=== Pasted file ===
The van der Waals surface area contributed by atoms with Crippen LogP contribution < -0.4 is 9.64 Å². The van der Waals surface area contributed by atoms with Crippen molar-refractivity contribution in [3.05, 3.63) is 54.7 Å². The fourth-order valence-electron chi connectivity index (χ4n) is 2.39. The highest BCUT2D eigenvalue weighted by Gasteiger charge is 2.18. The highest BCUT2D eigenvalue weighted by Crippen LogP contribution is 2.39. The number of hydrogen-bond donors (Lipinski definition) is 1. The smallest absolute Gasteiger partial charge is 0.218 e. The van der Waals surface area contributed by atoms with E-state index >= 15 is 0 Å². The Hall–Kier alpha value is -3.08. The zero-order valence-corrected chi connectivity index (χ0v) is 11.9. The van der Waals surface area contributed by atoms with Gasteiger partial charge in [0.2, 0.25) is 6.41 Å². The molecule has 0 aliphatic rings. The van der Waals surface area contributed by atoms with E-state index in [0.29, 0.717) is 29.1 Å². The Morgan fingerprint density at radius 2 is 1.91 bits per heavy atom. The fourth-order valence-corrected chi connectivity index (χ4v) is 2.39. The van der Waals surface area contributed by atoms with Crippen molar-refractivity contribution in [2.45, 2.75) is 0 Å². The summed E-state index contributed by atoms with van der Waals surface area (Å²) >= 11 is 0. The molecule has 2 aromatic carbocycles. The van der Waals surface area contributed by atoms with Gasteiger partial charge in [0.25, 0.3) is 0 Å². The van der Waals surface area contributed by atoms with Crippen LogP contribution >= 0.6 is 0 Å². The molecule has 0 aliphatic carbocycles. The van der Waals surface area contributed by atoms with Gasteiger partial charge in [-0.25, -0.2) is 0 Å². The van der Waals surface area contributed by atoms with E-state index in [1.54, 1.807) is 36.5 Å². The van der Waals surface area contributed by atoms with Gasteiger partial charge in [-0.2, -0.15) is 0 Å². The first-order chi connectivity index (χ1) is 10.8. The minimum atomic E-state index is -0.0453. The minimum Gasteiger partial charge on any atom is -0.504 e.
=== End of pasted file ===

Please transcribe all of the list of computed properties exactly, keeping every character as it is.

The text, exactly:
The van der Waals surface area contributed by atoms with Crippen LogP contribution < -0.4 is 9.64 Å². The van der Waals surface area contributed by atoms with Crippen molar-refractivity contribution in [3.05, 3.63) is 54.7 Å². The fourth-order valence-electron chi connectivity index (χ4n) is 2.39. The highest BCUT2D eigenvalue weighted by Gasteiger charge is 2.18. The highest BCUT2D eigenvalue weighted by Crippen LogP contribution is 2.39. The number of hydrogen-bond donors (Lipinski definition) is 1. The smallest absolute Gasteiger partial charge is 0.218 e. The van der Waals surface area contributed by atoms with E-state index >= 15 is 0 Å². The Hall–Kier alpha value is -3.08. The zero-order valence-corrected chi connectivity index (χ0v) is 11.9. The van der Waals surface area contributed by atoms with Gasteiger partial charge in [0.2, 0.25) is 6.41 Å². The molecule has 0 aliphatic rings. The van der Waals surface area contributed by atoms with E-state index in [0.29, 0.717) is 29.1 Å². The Morgan fingerprint density at radius 2 is 1.91 bits per heavy atom. The fourth-order valence-corrected chi connectivity index (χ4v) is 2.39. The van der Waals surface area contributed by atoms with Crippen molar-refractivity contribution in [2.45, 2.75) is 0 Å². The summed E-state index contributed by atoms with van der Waals surface area (Å²) >= 11 is 0. The molecule has 2 aromatic carbocycles. The van der Waals surface area contributed by atoms with Gasteiger partial charge in [0.25, 0.3) is 0 Å². The van der Waals surface area contributed by atoms with Crippen LogP contribution >= 0.6 is 0 Å². The molecule has 0 aliphatic carbocycles. The van der Waals surface area contributed by atoms with Gasteiger partial charge in [-0.25, -0.2) is 0 Å². The van der Waals surface area contributed by atoms with E-state index in [1.54, 1.807) is 36.5 Å². The van der Waals surface area contributed by atoms with Gasteiger partial charge in [-0.2, -0.15) is 0 Å². The first-order chi connectivity index (χ1) is 10.8. The minimum atomic E-state index is -0.0453. The minimum Gasteiger partial charge on any atom is -0.504 e.